For some time now I’ve been curious about floating in Tableau. Curious to try and understand it in the same way I understand tiled and layout containers.

For a new Tableau user containers may not make a lot of sense, they are also a bit temperamental and give you no room for error… But once you’ve master the use and order of containers in Tableau, the formatting and design of a dashboard becomes a lot easier. If you’ve just got started with Tableau, keep at it my friend the light is there you just have to keep going.

When showing someone the joys of Tableau I’ve always took the time to talk about containers and formatting, but I’ve recently heard a number of voices I respect and look up to, advocating the use of floating all the time. Yes you read that right, going 100% floating, not just your logo on the corner or some bit of text, the whole thing…. – “I know I was stunned too.”giphy (2)

I’d done a bit of dashboard floating in the past. For instance the dashboard below from my Iron Viz entry had quite a few floating elements…

2

…but I was really just scratching the surface there, until a couple weeks ago. For Makeover Monday focusing on the death penalty in the US I decided to go all out and try and create a fully floating dashboard.

Here’s the final result:

Death row.png

It probably took me a little longer to create than otherwise would, because I had to get my brain engaged in the floating swing of things.

But here are 3 of my takeaways from experimenting with floating, as I use it more I’m sure I’ll find others as well.

Precision Sizing

Precision sizing – in floating mode Tableau allows you to define nor only the size of the object but also the exact position. This can be extremely useful when trying to align content in a dashboard. I’m extremely picky with this and have spent many minutes making sure all my dashboards align correctly.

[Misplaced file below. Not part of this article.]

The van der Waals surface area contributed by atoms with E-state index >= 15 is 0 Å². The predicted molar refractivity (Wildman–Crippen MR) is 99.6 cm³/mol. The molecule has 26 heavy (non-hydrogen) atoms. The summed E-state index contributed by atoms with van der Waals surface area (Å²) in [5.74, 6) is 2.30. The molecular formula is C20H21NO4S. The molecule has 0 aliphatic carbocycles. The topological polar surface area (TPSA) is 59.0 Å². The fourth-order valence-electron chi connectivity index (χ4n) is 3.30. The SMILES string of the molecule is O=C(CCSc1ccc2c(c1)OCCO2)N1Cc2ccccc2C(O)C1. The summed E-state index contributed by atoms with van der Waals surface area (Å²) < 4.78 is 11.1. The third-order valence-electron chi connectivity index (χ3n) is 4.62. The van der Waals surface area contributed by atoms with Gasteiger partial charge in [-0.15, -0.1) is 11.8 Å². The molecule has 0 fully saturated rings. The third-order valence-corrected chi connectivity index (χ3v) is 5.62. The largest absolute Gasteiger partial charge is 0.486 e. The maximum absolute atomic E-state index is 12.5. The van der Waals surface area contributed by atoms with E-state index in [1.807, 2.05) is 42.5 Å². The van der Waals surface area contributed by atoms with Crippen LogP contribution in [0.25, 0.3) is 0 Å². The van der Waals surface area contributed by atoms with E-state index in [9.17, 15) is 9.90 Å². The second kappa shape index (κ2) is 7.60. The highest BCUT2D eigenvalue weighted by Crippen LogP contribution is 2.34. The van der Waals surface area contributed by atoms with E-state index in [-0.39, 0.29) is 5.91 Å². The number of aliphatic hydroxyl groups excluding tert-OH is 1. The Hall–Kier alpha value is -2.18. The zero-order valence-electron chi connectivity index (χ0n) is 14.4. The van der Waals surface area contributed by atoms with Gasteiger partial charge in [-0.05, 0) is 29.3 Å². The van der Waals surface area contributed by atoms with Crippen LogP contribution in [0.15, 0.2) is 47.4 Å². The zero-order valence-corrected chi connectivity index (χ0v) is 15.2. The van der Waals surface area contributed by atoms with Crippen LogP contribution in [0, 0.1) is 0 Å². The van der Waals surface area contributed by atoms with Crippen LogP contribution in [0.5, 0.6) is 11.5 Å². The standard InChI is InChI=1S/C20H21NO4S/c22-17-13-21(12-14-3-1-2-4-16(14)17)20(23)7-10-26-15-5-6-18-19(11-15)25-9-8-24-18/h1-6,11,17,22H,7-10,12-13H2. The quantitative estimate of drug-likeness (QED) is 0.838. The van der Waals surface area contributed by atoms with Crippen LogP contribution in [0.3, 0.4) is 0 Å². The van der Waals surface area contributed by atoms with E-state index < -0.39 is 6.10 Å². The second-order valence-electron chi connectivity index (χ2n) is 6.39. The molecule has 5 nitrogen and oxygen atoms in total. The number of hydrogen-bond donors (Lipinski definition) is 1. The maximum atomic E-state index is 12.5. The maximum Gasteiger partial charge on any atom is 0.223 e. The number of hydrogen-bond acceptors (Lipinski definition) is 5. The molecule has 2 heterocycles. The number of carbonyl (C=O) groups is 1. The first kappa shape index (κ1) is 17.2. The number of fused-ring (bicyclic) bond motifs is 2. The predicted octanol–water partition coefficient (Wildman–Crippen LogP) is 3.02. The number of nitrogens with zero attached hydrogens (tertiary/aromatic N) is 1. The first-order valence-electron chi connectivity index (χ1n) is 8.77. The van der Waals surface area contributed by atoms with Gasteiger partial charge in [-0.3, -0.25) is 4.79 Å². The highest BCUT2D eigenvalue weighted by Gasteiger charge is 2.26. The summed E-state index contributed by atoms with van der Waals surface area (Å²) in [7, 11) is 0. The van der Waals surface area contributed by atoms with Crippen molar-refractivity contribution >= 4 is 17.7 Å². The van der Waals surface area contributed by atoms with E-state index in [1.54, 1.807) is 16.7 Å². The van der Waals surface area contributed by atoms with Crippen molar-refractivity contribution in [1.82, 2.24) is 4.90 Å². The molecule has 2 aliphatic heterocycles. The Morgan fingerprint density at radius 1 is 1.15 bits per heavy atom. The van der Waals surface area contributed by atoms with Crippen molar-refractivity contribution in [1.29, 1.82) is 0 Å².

P

Reorder Position – Similar to Powerpoint or any layered image manipulation software, in floating mode Tableau allows you to control the order of each of the elements in the dashboard. i.e you could “send backward” a chart

R

Overlay graphics – This is truly the essence of floating the ability to overlay the charts or images in Tableau, that way we can make better use of the space around the charts we’ve created, as it was the case with the circle below. Here I’m using the chart plus two images overlaying on top of the circle.

US Children

While looking for information about floating I’ve come across this post from Nelson Davis who has also tested performance of Tiled vs Floating dashboards and floating appears to be faster. Though this was done back in 2014 and Tableau have improved a great deal since. But it’s worth bearing it in mind.

Design for performance by Nelson Davis

On the other hand here’s a Tableau Tip from Andy Kriebel on creating long form dashboards, Andy uses a tiled approach with some great tips.

Tableau Tip Tuesday: Layout Tips for Long Form Dashboards

As a final thought, if you are taking the first steps using Tableau I’d say it will be worth your time to know how to work with both tiled and floating dashboards. It would make you a more competent user and you can decide when to use each of the methods according the end result you are looking for.

Hope you found it helpful, thank you for reading.

David